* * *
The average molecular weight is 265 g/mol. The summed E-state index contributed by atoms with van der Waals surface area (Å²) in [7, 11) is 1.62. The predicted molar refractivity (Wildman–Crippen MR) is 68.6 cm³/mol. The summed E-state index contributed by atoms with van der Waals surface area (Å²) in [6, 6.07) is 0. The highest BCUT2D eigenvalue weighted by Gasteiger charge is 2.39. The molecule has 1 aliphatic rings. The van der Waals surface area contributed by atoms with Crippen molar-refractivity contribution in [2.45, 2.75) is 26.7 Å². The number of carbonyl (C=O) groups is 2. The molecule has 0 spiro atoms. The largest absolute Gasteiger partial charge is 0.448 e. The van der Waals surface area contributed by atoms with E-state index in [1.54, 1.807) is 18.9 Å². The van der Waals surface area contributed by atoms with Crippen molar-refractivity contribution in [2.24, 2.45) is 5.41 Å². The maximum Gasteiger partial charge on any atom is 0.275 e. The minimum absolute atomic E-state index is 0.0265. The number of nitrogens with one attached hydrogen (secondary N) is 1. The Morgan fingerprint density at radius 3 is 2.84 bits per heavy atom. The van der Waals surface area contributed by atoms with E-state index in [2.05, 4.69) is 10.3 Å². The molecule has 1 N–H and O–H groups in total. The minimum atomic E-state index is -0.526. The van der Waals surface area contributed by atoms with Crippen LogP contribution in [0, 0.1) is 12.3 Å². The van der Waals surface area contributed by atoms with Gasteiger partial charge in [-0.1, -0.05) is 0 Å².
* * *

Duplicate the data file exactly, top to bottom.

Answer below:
The average molecular weight is 265 g/mol. The summed E-state index contributed by atoms with van der Waals surface area (Å²) in [7, 11) is 1.62. The predicted molar refractivity (Wildman–Crippen MR) is 68.6 cm³/mol. The summed E-state index contributed by atoms with van der Waals surface area (Å²) in [6, 6.07) is 0. The highest BCUT2D eigenvalue weighted by Gasteiger charge is 2.39. The molecule has 1 aliphatic rings. The van der Waals surface area contributed by atoms with Crippen molar-refractivity contribution in [2.45, 2.75) is 26.7 Å². The number of carbonyl (C=O) groups is 2. The molecule has 0 spiro atoms. The largest absolute Gasteiger partial charge is 0.448 e. The van der Waals surface area contributed by atoms with E-state index in [1.54, 1.807) is 18.9 Å². The van der Waals surface area contributed by atoms with Crippen molar-refractivity contribution in [2.24, 2.45) is 5.41 Å². The maximum Gasteiger partial charge on any atom is 0.275 e. The minimum absolute atomic E-state index is 0.0265. The number of nitrogens with one attached hydrogen (secondary N) is 1. The Morgan fingerprint density at radius 3 is 2.84 bits per heavy atom. The van der Waals surface area contributed by atoms with E-state index in [2.05, 4.69) is 10.3 Å². The molecule has 1 N–H and O–H groups in total. The minimum atomic E-state index is -0.526. The van der Waals surface area contributed by atoms with Crippen LogP contribution in [0, 0.1) is 12.3 Å². The van der Waals surface area contributed by atoms with Gasteiger partial charge in [-0.1, -0.05) is 0 Å².